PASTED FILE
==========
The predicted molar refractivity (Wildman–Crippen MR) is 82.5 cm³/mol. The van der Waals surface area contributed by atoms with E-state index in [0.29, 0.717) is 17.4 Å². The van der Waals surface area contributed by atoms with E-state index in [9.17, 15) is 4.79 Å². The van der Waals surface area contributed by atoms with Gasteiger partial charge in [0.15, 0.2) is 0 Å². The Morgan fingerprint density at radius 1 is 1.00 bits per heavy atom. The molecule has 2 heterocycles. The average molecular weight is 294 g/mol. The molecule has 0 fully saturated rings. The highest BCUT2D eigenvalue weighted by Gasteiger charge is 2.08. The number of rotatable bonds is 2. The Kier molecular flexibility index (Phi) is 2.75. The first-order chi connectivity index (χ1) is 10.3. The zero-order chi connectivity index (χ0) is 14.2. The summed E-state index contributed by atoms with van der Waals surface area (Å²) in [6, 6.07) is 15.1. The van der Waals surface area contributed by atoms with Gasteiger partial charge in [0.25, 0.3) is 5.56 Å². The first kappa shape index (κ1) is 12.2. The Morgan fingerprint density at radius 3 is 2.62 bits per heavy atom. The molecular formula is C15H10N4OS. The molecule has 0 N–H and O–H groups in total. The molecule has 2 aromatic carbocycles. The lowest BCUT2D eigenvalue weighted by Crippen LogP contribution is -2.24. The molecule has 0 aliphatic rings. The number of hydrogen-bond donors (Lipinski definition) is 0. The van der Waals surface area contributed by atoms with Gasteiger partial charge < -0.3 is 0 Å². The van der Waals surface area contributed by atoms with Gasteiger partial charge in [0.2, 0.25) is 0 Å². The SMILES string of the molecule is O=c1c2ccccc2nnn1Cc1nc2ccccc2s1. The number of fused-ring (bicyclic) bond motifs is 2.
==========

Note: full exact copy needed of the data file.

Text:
The predicted molar refractivity (Wildman–Crippen MR) is 82.5 cm³/mol. The van der Waals surface area contributed by atoms with E-state index in [0.29, 0.717) is 17.4 Å². The van der Waals surface area contributed by atoms with E-state index in [9.17, 15) is 4.79 Å². The van der Waals surface area contributed by atoms with Gasteiger partial charge in [0.15, 0.2) is 0 Å². The Morgan fingerprint density at radius 1 is 1.00 bits per heavy atom. The molecule has 2 heterocycles. The average molecular weight is 294 g/mol. The molecule has 0 fully saturated rings. The highest BCUT2D eigenvalue weighted by Gasteiger charge is 2.08. The number of rotatable bonds is 2. The Kier molecular flexibility index (Phi) is 2.75. The first-order chi connectivity index (χ1) is 10.3. The zero-order chi connectivity index (χ0) is 14.2. The summed E-state index contributed by atoms with van der Waals surface area (Å²) in [6, 6.07) is 15.1. The van der Waals surface area contributed by atoms with Gasteiger partial charge in [0.25, 0.3) is 5.56 Å². The first kappa shape index (κ1) is 12.2. The Morgan fingerprint density at radius 3 is 2.62 bits per heavy atom. The molecular formula is C15H10N4OS. The molecule has 0 N–H and O–H groups in total. The molecule has 2 aromatic carbocycles. The lowest BCUT2D eigenvalue weighted by Crippen LogP contribution is -2.24. The molecule has 0 aliphatic rings. The number of hydrogen-bond donors (Lipinski definition) is 0. The van der Waals surface area contributed by atoms with Gasteiger partial charge < -0.3 is 0 Å². The van der Waals surface area contributed by atoms with Gasteiger partial charge in [0.2, 0.25) is 0 Å². The SMILES string of the molecule is O=c1c2ccccc2nnn1Cc1nc2ccccc2s1. The number of fused-ring (bicyclic) bond motifs is 2.